I'm new to this forum, and I've seen people mention cell sites with specific ID's (for example, SF33XC664). Is there any significance to these ID's, and is there a way to decode them? Also, how do I figure out what the cell site ID's are for towers near me?
Thanks! I'm excited to start talking on this site more 😀
Samsung Network Vision equipment are highly distinct and fairly easy to spot compared to the equipment that other vendors are deploying. Sprint is Samsung's first extremely massive American contract (baring Clearwire) so there should be no issues in confusing these equipment for another carrier which happens often with Ericsson NV equipment.
Below are images of Samsung equipment which includes antennas, remote radio units, base stations, and their mounting configurations.
Samsung antenna with eSMR 800 RRU & PCS 1900 RRU
A close look at a Samsung setup
Next Generation Samsung Configuration
RRH-P4 4T4R 1.9 GHz | RRH-C4 4T4R 800 MHz| RRH-V3 2.5 GHz
Next Generation 8 Port Dual Band Antenna Setup
4 port 800 MHz RRH-C4 800
Narrow beam setup
High Capacity Site with 2 Antennas & 3 RRUs (2x PCS & 1x SMR).
Second antenna is PCS only for now.
Canadian IBEZ (NO SMR)
Special Case PCS Only Setup for Canadian IBEZ
Close up of standard antenna connectors
Powerpoint slides from Samsung / Sprint
*disclaimer - all powerpoint diagrams and images were found through public municipality online databases and is by no means misappropriated through malicious means*
*Credit goes to those whom took pictures of these equipment. You know who you are*
Sprint announced the MVNO Google Fi will use its network for 5G in a press release (that is, once there are actually 5G capable phones compatible with Google Fi someday):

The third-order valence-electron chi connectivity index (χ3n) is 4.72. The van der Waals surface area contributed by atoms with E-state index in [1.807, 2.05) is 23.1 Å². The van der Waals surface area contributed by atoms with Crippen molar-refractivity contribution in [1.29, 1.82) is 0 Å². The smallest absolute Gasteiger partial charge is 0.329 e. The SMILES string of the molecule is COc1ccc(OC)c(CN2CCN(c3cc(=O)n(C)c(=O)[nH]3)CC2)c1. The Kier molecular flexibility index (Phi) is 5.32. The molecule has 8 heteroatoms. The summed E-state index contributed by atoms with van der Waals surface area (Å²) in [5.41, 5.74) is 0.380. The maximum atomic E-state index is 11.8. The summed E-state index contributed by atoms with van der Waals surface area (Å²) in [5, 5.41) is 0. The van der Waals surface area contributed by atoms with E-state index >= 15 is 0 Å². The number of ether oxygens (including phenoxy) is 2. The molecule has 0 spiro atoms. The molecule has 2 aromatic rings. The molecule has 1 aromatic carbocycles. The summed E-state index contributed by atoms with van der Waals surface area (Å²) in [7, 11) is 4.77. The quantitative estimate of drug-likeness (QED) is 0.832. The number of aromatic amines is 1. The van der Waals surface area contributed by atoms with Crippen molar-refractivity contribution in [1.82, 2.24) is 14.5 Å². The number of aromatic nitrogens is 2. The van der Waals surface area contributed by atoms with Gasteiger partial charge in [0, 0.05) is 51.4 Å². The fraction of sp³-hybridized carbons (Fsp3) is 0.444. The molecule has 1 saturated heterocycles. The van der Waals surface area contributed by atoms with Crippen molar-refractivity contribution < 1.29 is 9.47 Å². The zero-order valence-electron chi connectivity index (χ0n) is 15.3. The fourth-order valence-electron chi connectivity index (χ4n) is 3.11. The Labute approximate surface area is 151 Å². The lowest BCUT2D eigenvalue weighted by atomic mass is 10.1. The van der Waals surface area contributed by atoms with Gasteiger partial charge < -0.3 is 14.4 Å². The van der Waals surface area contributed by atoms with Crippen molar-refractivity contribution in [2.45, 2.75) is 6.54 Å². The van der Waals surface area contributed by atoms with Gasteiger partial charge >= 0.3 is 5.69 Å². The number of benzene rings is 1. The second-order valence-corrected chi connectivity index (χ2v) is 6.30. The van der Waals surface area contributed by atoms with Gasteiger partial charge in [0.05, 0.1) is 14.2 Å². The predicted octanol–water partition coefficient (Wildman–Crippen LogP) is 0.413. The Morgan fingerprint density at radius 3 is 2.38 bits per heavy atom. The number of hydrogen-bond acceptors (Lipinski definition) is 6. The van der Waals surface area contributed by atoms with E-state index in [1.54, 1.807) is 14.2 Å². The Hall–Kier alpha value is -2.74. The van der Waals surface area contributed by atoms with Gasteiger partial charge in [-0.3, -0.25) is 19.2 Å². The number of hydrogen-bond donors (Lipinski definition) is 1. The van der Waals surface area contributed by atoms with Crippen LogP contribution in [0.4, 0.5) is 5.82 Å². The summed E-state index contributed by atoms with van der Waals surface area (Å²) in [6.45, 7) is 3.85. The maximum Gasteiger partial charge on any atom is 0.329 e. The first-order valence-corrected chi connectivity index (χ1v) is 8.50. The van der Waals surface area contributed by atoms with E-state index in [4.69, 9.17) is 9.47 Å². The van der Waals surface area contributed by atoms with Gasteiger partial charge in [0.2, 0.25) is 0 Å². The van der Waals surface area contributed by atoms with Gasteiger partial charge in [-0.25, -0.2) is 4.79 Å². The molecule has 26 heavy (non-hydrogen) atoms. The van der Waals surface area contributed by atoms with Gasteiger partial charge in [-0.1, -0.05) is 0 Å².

This is the first I've heard about Fi and 5G so far. Google has pretty much kept mum on the topic, so I'm somewhat encouraged.
Sure, but it didn't matter how Sprint's 800 MHz was down there, since we have 1900 MHz LTE on the DAS. I'd rather my T-Mobile iPhone used the Sprint Legacy 1900 MHz LTE signal that's available down there than the 600 MHz 5G/LTE macro network, which is congested as we share it with a major transit hub in the area. My phone will hop over to the Sprint signal when it loses the T-Mobile signal entirely, but it's a hard transition to "Roaming," not seamless like the Sprint "keep" sites are around here.
It's still got to be better than Sprint's 800 MHz was, right? 🙂 At some point that DAS will have to be accounted for by the T-Mobile Network Folks. It's probably on some list somewhere with a plan to either upgrade it or shut it down.
I wish these network testing and speed testing organizations would hit the providers with a big negative for areas with unusable or very slow coverage. The difference between 1mb/s and 1,000mb/s in download speed or between 3g/4g/LTE/5g/etc. doesn't matter very much to most people who are not using their mobile device as a hotspot or casting to another screen. The difference between no service and 1mb/s is very important to all users in all areas and its importance should be taken into account on these tests. Upload speed should always be a minimum of 5% of the download speed for the download speed to be counted as useful.
I just wrote about this over in the Northern Jersey thread. I drove along I-80 from NYC out to Mt. Arlington, NJ and lost 5G coverage once and for less than a mile. It's only a 50-60 mile trip but it drives you through some pretty hilly/mountainous areas so I was surprised to see T-Mobile maintain 5G for virtually the entire ride.
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